- Manipulated parameters using sliders until fit looked “right”
- Asked questions about what makes it right

Exponential Growth Model

- Simplest model:

where C is the number of crabs on day t, and r is some constant number.

- Questions to ask:
- What is r? Can you describe it in your own words?
- What’s another form for this model?
- Describe what this model means in terms of the crabs.
- Does this model fit the data? Why or why not?
- Is this model realistic?

ESTEEM Time!

- Documentation
- Continuous Growth Module

Compare the two models…

- Why can the initial population be zero in the linear growth model, but not in the exponential growth model?
- Why do such small changes in r make such a big difference, but it takes large changes in D to show a difference?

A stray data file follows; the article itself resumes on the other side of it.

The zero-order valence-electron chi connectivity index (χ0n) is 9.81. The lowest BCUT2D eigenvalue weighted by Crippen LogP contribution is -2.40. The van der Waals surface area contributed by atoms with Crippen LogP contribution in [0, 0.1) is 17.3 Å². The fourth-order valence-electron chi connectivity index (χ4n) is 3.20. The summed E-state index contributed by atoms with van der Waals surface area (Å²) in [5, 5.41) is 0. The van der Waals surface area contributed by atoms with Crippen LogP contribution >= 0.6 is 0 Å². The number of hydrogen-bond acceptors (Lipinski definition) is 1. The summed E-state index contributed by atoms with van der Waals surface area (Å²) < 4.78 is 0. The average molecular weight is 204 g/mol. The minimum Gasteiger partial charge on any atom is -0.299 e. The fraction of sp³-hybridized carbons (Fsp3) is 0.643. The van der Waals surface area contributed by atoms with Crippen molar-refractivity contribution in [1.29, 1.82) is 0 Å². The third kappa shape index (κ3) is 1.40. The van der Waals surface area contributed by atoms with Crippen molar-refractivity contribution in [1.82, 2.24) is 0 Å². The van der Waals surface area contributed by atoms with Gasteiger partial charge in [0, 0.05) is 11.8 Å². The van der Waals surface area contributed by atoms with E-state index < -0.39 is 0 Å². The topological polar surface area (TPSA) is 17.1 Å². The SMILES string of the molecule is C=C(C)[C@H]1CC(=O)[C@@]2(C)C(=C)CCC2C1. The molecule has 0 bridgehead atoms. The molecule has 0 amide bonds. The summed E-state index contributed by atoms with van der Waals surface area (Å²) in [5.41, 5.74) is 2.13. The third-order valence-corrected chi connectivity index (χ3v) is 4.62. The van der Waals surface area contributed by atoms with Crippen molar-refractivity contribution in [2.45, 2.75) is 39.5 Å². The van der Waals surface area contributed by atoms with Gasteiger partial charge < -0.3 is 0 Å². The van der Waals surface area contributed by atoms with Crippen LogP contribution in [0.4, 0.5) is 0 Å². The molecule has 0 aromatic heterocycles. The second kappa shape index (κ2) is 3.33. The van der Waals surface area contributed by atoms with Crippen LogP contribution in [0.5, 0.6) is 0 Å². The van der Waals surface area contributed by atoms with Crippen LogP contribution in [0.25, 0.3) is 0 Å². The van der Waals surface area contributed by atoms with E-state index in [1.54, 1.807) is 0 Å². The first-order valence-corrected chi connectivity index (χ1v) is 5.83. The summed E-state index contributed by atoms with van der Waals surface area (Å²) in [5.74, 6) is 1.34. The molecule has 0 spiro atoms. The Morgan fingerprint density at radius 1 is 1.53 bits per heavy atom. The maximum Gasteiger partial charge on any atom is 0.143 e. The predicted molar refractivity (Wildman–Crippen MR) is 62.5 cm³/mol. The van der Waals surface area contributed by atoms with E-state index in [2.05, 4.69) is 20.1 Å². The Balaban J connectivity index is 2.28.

- What do these models predict will happen to the number of crabs that Cal catches in the future?

Logistic Growth Model

- Canonical model:

where C is the number of crabs on day t, and r and K are constants.

- Questions to ask:
- What are r and K? Can you describe them in your own words?
- Describe what this model means in terms of the crabs.
- Does this model fit the data? Why or why not?
- Is this model realistic?

Further Analysis

- What does the initial population need to be for each of the three models to fit the data well?
- Why is the logistic model more realistic?
- How did the parameters (D, r, K) affect the models?
- What does each model say about the total capacity of Cal’s traps?
- Do these models give an accurate prediction of the future of the crab population?

Let’s kick it up a notch!

- How do we model the entire crab population?
- According to http://www.chesapeakebay.net/blue_crab.htm, blue crabs are predators of bivalves.
- Cannibalism is correlated to the bivalve population.

Predator-Prey Equations

- Canonical example (Edelstein-Keshet):
- Assumptions (pg 218):
- Unlimited prey growth without predation
- Predators only food source is prey.
- Predator and prey will encounter each other.